The Giants have lost 15 of 20 to the Padres since last year’s All-Star break, including three straight last July to kickstart a tailspin that has lasted over a year now. They have dropped four of five meetings in this second half, which was supposed to prove that a Padre-like rebuild is not needed up here in the Bay Area. They are five games behind the Padres in the race to finish a distant fourth in the National League, and in a season full of disappointment, that stands as one of the more embarrassing facts. 

Not even Madison Bumgarner’s return to AT&T Park could turn the tide. The lefty looked good most of the night, but two homers left him with a rougher-than-hoped line. Bumgarner gave up four earned on two homers. He has allowed multiple homers in back-to-back games for the first time in his career. Both starts have come against the Padres. 

“I’ve got to stop giving up homers,” Bumgarner said of his start. “That’s not going to work.”

Bumgarner said he felt fine physically, and his curveball — the pitch that has backfired on him most often since his return — feels right mechanically. He was facing his last batter in the seventh as George Kontos warmed up with a runner on. Corey Spangenberg hit a two-run shot to the deepest part of the yard to make it 4-2. 

Buster Posey flied out with the bases loaded in the eighth. The Giants brought the tying run to the plate in the ninth but couldn’t score, which has been the norm against the Padres. The Giants are averaging just 3.2 runs per game during this 20-game stretch of futility against a team they once dominated. 

“We need to win ballgames right now,” Bumgarner said. “We’ve got to start doing that. There’s no magic solution. We’ve got to start playing better, all of us.”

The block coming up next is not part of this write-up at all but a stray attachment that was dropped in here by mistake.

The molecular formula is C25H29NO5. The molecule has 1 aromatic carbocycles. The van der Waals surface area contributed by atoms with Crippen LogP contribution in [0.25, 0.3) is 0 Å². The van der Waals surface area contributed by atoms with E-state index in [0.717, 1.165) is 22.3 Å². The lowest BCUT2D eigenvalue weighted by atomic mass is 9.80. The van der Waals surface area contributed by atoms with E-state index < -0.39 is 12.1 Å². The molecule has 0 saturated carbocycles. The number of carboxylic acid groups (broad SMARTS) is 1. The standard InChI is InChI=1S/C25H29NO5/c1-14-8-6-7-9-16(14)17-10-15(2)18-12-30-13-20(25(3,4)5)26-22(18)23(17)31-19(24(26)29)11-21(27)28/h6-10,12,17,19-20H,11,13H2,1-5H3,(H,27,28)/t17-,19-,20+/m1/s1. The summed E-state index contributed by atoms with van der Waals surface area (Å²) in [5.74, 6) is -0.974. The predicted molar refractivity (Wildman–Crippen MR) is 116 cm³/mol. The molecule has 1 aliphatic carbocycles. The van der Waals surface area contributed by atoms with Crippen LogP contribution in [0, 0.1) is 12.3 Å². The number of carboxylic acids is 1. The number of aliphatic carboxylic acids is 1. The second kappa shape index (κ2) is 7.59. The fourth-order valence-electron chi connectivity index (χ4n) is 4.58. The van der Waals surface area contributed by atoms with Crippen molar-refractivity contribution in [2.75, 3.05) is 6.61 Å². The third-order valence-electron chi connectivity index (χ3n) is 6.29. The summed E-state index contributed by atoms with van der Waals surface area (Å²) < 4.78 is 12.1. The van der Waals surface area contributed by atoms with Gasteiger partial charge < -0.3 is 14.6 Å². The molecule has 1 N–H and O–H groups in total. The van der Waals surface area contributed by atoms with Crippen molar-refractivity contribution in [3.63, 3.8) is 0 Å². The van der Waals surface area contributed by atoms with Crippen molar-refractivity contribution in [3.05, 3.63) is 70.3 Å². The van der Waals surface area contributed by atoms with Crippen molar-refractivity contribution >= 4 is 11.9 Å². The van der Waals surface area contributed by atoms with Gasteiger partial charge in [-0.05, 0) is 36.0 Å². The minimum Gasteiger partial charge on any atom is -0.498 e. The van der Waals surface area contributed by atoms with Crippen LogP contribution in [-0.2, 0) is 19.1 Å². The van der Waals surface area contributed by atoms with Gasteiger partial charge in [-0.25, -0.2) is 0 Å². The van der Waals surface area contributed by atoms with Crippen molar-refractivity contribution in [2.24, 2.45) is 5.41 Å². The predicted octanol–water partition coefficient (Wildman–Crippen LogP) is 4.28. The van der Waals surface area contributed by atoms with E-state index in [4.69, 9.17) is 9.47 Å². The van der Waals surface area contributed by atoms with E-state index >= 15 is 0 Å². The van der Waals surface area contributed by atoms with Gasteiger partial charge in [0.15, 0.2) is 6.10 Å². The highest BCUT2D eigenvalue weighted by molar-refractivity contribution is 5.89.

Instant Analysis: Five takeaways as homers hurt Bumgarner vs Padres

Instant Analysis: Five takeaways as homers hurt Bumgarner vs Padres


SAN FRANCISCO — A day after he did his press conference from a “Game of Thrones” throne, manager Bruce Bochy said he was happy the Giants won their series finale against the Indians and kept that plan in play. In that respect, he’s lucky his team wasn’t facing the Padres on Wednesday. 

The Giants were on Thursday, however, and they continued their baffling stretch of ineptitude against what is supposed to be the worst team in the National League West. The 5-2 loss to San Diego was the 15th in the last 20 meetings between the two teams, one of which has a $200 million payroll and the other of which is actively tanking. 

The Giants had a shot at a comeback in the eighth, but Buster Posey flied out to right with two outs and the bases loaded. Here are five things to know, if you are the curious type: 

—- Madison Bumgarner has faced the Padres twice since returning. In 13 1/3 innings, he has allowed 10 hits and seven earned runs. He is getting hurt by a familiar problem for the 2017 Giants: The Padres have four homers off Bumgarner in those two starts. Hunter Renfroe and Cory Spangenberg took him deep Thursday, with Spangenberg hitting one out to the deepest part of the yard on Bumgarner’s final pitch. 

—- This is the first time in Bumgarner’s career that he has allowed multiple homers in back-to-back starts. 

—- Kyle Crick showed good stuff — sitting 96-97 — while stranding a runner on second in the eighth. He followed that with a scoreless ninth. The Giants should make it a priority to throw him into some deeper water over the next two months. 

—- There’s an epidemic these days of outfielders making foolish throws to the plate. We see it just about every night, and it cost the Padres in the sixth. Gorkys Hernandez was on second and he took off right away on Denard Span’s single to right. Renfroe had no play at the plate but he threw it anyway and Span took second. He scored when Eduardo Nuñez singled to left. 

—- The Giants announced their second consecutive sellout. That’s a streak. Maybe?